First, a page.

2K resolution

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Display resolutions

2K resolution is a generic term for display devices or content having horizontal resolution on the order of 2,000 pixels.[1] DCI or the Digital Cinema Initiatives defines 2K resolution standard as 2048×1080, or 1998x1080 as Flat presentation.[2][3]

In the movie projection industry, Digital Cinema Initiatives is the dominant standard for 2K output. In the digital film production chain, a resolution of 2048x1556 is often used for acquiring "open gate" or anamorphic input material, a resolution based on the historical resolution of scanned super 35mm film.[4]

Resolutions[edit]

Format Resolution Display aspect ratio Pixels
Digital Cinema Initiatives 2K (native resolution) 2048 × 1080 1.90:1 (256:135) ~17:9 2,211,840
Digital Cinema Initiatives 2K (flat resolution) 1998 × 1080 1.85:1 2,157,840
DCI 2K (CinemaScope cropped) 2048 × 858 2.39:1 1,755,136
QHD (2.5k) 2560 × 1440 1.78:1 (16:9) 3,686,400
WQXGA (2.5k) 2560 × 1600 1.60:1 (16:10) 4,096,000

Comparison to 1080p[edit]

Occasionally, 1080p (Full HD or FHD) has been included into the 2K resolution definition. However, this appears to be incorrect consumer assumption, rather than official inclusion into the resolution terminology. Older and current media, web content, and books on video production and cinema references and definitions define 1080P and 2K resolutions as separate definitions and not the same.

1080p has the same vertical resolution as 2K Resolutions (1080 pixels), and 1080p can be utilized within the 2K resolution container. However 1080p has a smaller horizontal resolution below the ranged of 2K resolution formats.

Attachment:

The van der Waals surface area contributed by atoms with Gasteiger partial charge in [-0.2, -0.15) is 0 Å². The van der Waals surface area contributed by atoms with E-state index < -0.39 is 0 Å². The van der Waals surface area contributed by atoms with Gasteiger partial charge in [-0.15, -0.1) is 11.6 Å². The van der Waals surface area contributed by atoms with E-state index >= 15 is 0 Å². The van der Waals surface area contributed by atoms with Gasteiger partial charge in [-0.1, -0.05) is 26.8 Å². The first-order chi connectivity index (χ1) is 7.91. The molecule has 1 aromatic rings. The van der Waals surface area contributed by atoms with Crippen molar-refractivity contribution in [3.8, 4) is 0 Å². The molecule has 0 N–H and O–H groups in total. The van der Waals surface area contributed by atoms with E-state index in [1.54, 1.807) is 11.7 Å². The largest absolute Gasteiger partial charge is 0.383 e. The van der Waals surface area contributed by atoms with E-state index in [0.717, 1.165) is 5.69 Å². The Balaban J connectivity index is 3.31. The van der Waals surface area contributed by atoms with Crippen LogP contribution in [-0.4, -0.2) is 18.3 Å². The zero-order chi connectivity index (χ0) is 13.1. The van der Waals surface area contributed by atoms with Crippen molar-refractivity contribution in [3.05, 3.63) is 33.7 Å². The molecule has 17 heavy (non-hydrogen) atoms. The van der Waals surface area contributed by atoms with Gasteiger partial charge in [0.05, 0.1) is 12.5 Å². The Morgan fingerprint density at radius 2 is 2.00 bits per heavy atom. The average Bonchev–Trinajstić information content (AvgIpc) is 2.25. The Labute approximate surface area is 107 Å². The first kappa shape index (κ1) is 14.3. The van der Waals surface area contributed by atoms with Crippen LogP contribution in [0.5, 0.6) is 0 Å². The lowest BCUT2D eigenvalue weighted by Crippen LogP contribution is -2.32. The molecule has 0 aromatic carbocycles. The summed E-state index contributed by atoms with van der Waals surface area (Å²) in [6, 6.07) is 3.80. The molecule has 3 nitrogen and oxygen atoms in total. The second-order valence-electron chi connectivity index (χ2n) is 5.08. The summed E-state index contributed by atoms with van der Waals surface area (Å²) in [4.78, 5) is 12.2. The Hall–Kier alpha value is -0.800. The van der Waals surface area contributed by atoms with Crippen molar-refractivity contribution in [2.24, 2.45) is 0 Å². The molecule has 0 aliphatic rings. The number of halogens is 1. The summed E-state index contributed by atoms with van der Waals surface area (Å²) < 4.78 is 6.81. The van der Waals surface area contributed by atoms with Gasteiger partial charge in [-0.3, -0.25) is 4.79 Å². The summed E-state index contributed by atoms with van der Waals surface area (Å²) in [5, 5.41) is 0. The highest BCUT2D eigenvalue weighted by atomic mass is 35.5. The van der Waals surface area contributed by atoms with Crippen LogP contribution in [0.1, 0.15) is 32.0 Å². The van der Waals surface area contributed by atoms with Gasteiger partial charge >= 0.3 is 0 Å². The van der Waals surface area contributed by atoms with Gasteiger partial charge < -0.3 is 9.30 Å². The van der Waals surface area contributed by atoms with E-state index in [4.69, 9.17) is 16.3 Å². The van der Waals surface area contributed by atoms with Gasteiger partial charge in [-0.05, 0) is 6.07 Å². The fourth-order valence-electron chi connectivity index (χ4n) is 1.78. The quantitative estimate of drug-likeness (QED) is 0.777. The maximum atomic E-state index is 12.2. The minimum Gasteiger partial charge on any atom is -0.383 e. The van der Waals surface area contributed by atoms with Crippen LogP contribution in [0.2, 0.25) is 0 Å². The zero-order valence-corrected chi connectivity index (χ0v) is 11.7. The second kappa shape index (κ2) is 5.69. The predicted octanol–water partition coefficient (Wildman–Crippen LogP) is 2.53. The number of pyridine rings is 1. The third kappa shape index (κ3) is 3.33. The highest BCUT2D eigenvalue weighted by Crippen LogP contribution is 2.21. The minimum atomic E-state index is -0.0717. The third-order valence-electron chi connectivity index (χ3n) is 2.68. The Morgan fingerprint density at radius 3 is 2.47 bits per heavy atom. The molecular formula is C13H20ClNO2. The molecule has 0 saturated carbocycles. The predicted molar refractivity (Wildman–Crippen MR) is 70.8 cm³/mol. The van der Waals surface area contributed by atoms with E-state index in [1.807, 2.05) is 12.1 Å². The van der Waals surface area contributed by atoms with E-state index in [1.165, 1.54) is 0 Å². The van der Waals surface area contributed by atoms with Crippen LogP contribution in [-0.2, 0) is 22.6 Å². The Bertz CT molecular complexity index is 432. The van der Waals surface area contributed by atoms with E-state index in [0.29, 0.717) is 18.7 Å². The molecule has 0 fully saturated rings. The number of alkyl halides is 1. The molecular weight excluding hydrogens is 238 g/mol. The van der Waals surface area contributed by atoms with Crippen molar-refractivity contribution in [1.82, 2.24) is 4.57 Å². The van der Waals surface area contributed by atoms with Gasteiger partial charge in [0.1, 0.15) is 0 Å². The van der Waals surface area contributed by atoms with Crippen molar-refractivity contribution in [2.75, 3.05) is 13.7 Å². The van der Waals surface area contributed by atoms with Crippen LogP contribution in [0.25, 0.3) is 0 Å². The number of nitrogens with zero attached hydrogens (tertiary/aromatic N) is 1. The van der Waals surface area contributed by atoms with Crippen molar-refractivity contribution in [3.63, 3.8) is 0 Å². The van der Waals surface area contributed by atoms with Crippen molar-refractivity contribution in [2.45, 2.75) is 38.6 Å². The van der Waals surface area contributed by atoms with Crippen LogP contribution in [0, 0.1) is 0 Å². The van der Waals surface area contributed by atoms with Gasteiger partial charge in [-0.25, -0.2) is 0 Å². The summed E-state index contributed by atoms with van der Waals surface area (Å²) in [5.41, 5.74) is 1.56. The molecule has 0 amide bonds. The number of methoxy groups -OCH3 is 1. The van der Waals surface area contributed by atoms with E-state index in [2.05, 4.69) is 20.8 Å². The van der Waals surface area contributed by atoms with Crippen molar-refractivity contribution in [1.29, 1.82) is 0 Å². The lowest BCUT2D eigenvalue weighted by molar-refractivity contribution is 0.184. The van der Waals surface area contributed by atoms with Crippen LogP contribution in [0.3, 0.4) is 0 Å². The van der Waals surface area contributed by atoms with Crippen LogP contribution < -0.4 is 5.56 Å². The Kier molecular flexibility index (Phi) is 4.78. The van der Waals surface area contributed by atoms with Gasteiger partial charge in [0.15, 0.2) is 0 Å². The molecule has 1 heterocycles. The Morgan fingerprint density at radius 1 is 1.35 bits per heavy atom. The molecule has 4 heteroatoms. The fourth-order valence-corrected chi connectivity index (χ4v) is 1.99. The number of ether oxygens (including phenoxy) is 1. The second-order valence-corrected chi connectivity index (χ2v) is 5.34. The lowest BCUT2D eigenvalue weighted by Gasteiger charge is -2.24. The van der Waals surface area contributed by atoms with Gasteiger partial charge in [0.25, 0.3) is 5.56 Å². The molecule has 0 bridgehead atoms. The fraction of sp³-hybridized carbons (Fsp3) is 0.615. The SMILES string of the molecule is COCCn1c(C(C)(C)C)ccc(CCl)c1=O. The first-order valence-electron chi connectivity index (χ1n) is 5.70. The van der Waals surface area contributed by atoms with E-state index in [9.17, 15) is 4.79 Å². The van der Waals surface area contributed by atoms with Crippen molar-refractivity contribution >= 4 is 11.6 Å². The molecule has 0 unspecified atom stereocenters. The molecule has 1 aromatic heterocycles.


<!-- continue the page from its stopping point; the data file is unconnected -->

According to official reference material, DCI and industry standards do not officially recognize 1080p as a 2K resolution in literature concerning 2K and 4K resolution.[1][2][3][5][6]

See also[edit]

References[edit]

  1. ^ a b "Video display standards". photos2net.com. April 19, 2014. Archived from the original on April 19, 2014. Retrieved April 19, 2014. 
  2. ^ a b "Digital Cinema System Specification" (PDF). 
  3. ^ a b "DCI and OTHER Film Formats" (PDF). 
  4. ^ James, Jack (2006). Digital Intermediates for Film and Video. Focal Press. p. 125. ISBN 978-0-240-80702-7. Retrieved April 19, 2014. 
  5. ^ Ascher, Steven (2007). The Filmmaker's Handbook: A Comprehensive Guide for the Digital Age. Penguin. pp. 189, 714. ISBN 045-2-286-786. Retrieved March 29, 2015. 
  6. ^ "What is 2K and 4K Video?". www.streamingmedia.com. March 8, 2013. Retrieved March 29, 2015.